The gunman, who employees said claimed to be a Muslim angry at Israel, forced his way through the security door at the Jewish Federation after an employee had punched in her security code, said Marla Meislin-Dietrich, a co-worker who was not at the building at the time.

Staff members said they overheard him saying "'I am a Muslim American, angry at Israel,' before opening fire on everyone," Meislin-Dietrich said. "He was randomly shooting at everyone."

(more)
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Sam



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PostPosted: Sat Jul 29, 2006 8:00 am    Post subject: oh god Reply with quote

Well, here we go again.

A merry go round would be an apt metaphor, except I consider merry go rounds to be fun.
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WheelsOfConfusion



Joined: 09 Jul 2006
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PostPosted: Sat Jul 29, 2006 12:21 pm    Post subject: Reply with quote

Quote:
The gunman, who employees said claimed to be a Muslim angry at Israel, forced his way through the security door at the Jewish Federation after an employee had punched in her security code, said Marla Meislin-Dietrich, a co-worker who was not at the building at the time.

Staff members said they overheard him saying "'I am a Muslim American, angry at Israel,'

That made me do a double-take.
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Amilam



Joined: 09 Jul 2006
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PostPosted: Sat Jul 29, 2006 1:04 pm    Post subject: Reply with quote

Those seem like incredibly bland words before going on a shooting spree. I think Samuel Jackson had the right idea on how to do it with style.
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Major Tom



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PostPosted: Sat Jul 29, 2006 1:11 pm    Post subject: Reply with quote

it's not a movie and it wasn't some actor.

it was some demented shit who shot six people.
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suds



Joined: 09 Jul 2006
Posts: 107

PostPosted: Sat Jul 29, 2006 2:34 pm    Post subject: Reply with quote

<sarcasm> Can't we just make the British sort out the whole mess they started 50 years ago? (Make em do it to India/Pakistan too.) </sarcasm>

On a more serious note, I believe that the use of religion in whatever form for political purposes is despicable. That said, <sarcasm> my 100-thousand Gods could pwn your loner. </sarcasm>
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braindrain



Joined: 12 Jul 2006
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Location: on the run...

PostPosted: Sun Jul 30, 2006 1:57 pm    Post subject: Reply with quote

I fear that none of us, at least and especcially not me, can really seperate propaganda from real information in this conflict.

All factions use very strong language and speak in absolutes which is quite normal in war time propaganda. All sides want to install themselves as good actors while all other actors are bad, and I have the impression that even many people in the area are not able to integrate all aspects of the situation.

What I want to say is simply that, as somebody else said already: This war is not about religion...

Somebody said it was about land, but I think this is still a superficial answer...

This conflict is about water and ... money ( as always ) ... Sad

As far as I know most of the areas the Israelian Government is reluctant to leave are those with geological aspects concerning water reservoirs. As you may know there is a crisis in the ME everytime anybody builds a damm....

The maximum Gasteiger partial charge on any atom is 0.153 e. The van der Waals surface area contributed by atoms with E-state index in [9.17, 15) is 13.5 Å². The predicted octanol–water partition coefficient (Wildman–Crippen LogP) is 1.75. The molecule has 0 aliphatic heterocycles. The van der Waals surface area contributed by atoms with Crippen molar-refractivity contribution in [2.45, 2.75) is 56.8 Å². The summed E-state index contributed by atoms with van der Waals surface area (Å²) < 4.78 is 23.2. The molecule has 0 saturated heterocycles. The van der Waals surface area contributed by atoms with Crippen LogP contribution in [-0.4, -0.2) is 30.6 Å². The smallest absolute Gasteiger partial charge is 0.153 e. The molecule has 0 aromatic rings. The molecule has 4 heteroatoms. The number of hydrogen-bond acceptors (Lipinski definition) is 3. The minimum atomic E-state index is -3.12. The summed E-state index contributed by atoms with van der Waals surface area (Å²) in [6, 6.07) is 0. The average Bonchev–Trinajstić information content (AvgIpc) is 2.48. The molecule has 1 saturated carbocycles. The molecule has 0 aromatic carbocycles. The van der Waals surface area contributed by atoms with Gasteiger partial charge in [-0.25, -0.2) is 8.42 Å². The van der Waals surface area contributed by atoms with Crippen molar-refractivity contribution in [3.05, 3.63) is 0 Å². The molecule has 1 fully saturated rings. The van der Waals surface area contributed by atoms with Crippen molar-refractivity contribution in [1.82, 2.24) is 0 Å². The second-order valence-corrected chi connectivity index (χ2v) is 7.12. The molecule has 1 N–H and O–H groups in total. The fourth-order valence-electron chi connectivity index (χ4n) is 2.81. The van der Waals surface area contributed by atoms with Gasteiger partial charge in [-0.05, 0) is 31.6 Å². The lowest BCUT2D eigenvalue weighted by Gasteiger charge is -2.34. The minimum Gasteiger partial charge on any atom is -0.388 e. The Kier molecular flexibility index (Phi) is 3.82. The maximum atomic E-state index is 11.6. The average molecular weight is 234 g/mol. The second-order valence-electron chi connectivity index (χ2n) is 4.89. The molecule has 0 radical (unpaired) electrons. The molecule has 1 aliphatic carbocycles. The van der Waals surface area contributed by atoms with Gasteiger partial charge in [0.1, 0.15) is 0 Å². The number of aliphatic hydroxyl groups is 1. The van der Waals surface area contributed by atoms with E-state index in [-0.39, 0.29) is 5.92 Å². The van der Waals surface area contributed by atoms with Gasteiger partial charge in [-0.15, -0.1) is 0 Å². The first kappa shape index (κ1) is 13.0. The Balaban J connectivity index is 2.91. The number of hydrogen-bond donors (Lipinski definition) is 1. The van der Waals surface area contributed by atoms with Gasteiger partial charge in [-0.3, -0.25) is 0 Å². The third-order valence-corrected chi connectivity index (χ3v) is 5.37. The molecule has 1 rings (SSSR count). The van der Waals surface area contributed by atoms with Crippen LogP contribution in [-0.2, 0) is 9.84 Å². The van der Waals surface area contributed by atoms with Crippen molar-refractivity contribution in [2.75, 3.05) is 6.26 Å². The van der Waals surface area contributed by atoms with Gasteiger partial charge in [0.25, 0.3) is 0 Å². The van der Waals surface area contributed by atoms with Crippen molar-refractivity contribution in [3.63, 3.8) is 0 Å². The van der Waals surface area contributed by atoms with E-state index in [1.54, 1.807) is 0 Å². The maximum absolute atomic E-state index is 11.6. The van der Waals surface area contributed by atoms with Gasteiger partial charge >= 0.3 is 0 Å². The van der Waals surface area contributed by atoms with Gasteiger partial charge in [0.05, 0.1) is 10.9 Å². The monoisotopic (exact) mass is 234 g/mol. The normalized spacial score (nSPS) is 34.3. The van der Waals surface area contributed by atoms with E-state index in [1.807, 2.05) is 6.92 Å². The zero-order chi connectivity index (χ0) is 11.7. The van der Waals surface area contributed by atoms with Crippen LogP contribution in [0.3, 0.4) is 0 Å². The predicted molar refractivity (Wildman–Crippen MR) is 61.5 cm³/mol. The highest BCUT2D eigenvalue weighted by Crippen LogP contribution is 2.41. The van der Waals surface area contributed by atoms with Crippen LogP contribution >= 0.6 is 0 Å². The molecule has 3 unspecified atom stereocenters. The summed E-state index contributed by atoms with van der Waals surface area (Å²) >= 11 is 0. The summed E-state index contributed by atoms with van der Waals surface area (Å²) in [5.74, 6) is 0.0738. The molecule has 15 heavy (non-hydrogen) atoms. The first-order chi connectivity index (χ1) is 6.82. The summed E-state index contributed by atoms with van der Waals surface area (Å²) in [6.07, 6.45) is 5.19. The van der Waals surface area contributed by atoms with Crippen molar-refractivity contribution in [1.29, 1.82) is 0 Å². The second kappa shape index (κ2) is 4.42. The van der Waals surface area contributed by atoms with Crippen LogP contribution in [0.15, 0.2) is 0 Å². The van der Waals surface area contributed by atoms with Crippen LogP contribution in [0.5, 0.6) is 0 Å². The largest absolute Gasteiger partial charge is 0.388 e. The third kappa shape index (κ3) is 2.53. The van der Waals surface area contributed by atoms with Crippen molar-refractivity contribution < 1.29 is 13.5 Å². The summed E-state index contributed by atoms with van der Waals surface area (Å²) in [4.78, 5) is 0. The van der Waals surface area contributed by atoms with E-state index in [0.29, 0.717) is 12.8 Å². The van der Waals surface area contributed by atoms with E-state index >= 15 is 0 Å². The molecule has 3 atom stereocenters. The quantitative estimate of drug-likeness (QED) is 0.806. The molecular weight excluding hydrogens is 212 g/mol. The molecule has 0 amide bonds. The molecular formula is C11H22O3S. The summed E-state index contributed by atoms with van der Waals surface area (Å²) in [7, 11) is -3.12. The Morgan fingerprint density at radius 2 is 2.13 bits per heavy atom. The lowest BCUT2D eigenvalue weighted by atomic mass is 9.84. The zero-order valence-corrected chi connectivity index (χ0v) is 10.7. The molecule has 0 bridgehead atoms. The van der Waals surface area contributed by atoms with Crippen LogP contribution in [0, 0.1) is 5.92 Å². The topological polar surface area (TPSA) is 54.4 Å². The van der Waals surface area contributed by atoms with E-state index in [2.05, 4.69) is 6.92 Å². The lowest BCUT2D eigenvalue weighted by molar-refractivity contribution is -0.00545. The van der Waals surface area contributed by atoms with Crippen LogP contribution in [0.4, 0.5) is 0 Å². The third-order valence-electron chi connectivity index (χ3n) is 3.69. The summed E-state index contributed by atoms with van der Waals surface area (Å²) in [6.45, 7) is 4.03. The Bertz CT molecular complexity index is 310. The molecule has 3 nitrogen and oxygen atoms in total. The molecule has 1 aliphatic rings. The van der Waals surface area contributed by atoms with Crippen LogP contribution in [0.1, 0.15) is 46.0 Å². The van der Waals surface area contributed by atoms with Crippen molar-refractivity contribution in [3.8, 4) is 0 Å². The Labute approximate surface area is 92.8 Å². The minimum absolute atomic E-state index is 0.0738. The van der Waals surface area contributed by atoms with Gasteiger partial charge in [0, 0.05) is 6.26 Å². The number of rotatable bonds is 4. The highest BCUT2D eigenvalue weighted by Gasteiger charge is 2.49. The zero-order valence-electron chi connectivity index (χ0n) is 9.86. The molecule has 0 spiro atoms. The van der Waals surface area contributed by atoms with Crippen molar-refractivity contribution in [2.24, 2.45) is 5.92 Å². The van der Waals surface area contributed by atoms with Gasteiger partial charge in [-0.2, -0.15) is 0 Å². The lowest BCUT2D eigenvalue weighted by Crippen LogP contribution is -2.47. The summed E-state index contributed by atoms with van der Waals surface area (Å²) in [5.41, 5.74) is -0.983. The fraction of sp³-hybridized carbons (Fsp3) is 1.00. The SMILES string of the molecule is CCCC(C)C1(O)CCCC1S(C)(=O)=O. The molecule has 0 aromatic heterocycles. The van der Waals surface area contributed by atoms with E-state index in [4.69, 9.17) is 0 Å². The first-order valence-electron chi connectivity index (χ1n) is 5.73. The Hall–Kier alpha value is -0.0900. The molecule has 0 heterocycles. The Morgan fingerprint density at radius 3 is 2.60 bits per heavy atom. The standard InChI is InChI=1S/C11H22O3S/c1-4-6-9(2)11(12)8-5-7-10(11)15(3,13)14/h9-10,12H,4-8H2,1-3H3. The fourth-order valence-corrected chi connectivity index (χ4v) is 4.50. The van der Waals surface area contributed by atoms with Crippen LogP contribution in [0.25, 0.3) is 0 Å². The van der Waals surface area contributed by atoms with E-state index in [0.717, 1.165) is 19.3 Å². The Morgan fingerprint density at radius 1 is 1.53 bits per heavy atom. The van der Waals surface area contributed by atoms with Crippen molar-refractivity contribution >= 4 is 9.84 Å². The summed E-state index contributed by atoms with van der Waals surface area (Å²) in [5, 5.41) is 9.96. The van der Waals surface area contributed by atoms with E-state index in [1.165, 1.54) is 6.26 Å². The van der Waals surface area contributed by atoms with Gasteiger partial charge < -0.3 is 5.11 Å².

Money... as far as I know Israel owes money to Palastine, and they are still paying it back even during this armed conflict...
And Israelian economy needs cheap Palastine labour... and Palastineans need jobs ...

Last but not least Propaganda is about uniting your people, to create that what Bun Bun does not like, to create a nation which behaves like a single entity... to achieve this you have to silence all voices of moderation and reasoning.

From this perspective the conflict is useful to all sides..., because the more people die the harder it gets for anybody to say cool down, without being regarded as a traitor... a phenomenon which could be observed in the USA after 9/11 for example ( classical examples are Northern Ireland and Spain ) but this is only hearsay because I am neither living in the USA nor the UK nor Spain... the last terrorists in this country were the Red Army Faction and thats only a childhood memory... but you had no fun in Germany during that times, a friend of mine was watched because he worked with Amnesty International ...
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Dogen



Joined: 10 Jul 2006
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PostPosted: Sun Jul 30, 2006 10:28 pm    Post subject: Reply with quote

It's interesting to see this administration switch positions quickly as things get more bleak - last week there was no call for a ceasefire, this week Ms. Rice used the term at least four times in just the bits quoted by the NYTimes. Amazing what bombing Qana (for the second time) and killing five dozen innocent people will do to a strategy. As Lebanese begin to march in the streets of Beirut with slogans like "American bombs, Israeli planes, Arab cover," you return to thinking, "is this situation working or is it making Israel less safe?"

[Edit: for the sake of argument I should point out that I don't think the bombing of civilians was any more intentional than the bombing of the UN peacekeepers or the Red Cross ambulances. However, appearances matter, and these events work against establishing peace. Israel's main fault has been in relying so intensely on bombing Hezbollah when they know they are operating from within civilian areas. This only serves to support the cause of groups like Hezbollah among the people.]